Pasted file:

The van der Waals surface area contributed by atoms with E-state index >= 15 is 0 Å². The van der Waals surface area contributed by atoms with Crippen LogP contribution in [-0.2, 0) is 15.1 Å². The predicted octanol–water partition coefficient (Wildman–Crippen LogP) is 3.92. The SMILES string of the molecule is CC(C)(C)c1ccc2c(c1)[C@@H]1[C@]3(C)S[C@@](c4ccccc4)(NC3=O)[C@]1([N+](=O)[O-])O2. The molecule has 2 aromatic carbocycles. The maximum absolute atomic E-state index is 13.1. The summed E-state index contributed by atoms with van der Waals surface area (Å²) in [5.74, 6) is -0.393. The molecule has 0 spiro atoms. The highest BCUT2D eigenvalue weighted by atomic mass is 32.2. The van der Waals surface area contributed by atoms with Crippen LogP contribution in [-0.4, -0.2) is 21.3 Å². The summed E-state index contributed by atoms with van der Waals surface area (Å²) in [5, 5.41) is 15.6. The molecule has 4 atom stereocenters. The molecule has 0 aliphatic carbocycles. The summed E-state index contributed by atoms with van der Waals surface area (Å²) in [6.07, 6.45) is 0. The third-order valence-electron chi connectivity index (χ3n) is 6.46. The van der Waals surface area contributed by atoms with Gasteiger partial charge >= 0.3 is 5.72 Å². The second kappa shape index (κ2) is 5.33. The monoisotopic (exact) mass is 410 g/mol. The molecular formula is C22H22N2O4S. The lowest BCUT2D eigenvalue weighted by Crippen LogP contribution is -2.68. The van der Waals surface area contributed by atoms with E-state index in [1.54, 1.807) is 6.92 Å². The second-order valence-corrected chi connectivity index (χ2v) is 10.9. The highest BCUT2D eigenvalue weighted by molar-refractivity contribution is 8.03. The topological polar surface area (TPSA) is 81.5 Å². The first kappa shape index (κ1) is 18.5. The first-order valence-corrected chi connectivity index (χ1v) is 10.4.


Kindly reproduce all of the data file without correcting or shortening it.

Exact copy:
The van der Waals surface area contributed by atoms with E-state index >= 15 is 0 Å². The van der Waals surface area contributed by atoms with Crippen LogP contribution in [-0.2, 0) is 15.1 Å². The predicted octanol–water partition coefficient (Wildman–Crippen LogP) is 3.92. The SMILES string of the molecule is CC(C)(C)c1ccc2c(c1)[C@@H]1[C@]3(C)S[C@@](c4ccccc4)(NC3=O)[C@]1([N+](=O)[O-])O2. The molecule has 2 aromatic carbocycles. The maximum absolute atomic E-state index is 13.1. The summed E-state index contributed by atoms with van der Waals surface area (Å²) in [5.74, 6) is -0.393. The molecule has 0 spiro atoms. The highest BCUT2D eigenvalue weighted by atomic mass is 32.2. The van der Waals surface area contributed by atoms with Crippen LogP contribution in [-0.4, -0.2) is 21.3 Å². The summed E-state index contributed by atoms with van der Waals surface area (Å²) in [5, 5.41) is 15.6. The molecule has 4 atom stereocenters. The molecule has 0 aliphatic carbocycles. The summed E-state index contributed by atoms with van der Waals surface area (Å²) in [6.07, 6.45) is 0. The third-order valence-electron chi connectivity index (χ3n) is 6.46. The van der Waals surface area contributed by atoms with Gasteiger partial charge >= 0.3 is 5.72 Å². The second kappa shape index (κ2) is 5.33. The monoisotopic (exact) mass is 410 g/mol. The molecular formula is C22H22N2O4S. The lowest BCUT2D eigenvalue weighted by Crippen LogP contribution is -2.68. The van der Waals surface area contributed by atoms with E-state index in [1.54, 1.807) is 6.92 Å². The second-order valence-corrected chi connectivity index (χ2v) is 10.9. The highest BCUT2D eigenvalue weighted by molar-refractivity contribution is 8.03. The topological polar surface area (TPSA) is 81.5 Å². The first kappa shape index (κ1) is 18.5. The first-order valence-corrected chi connectivity index (χ1v) is 10.4.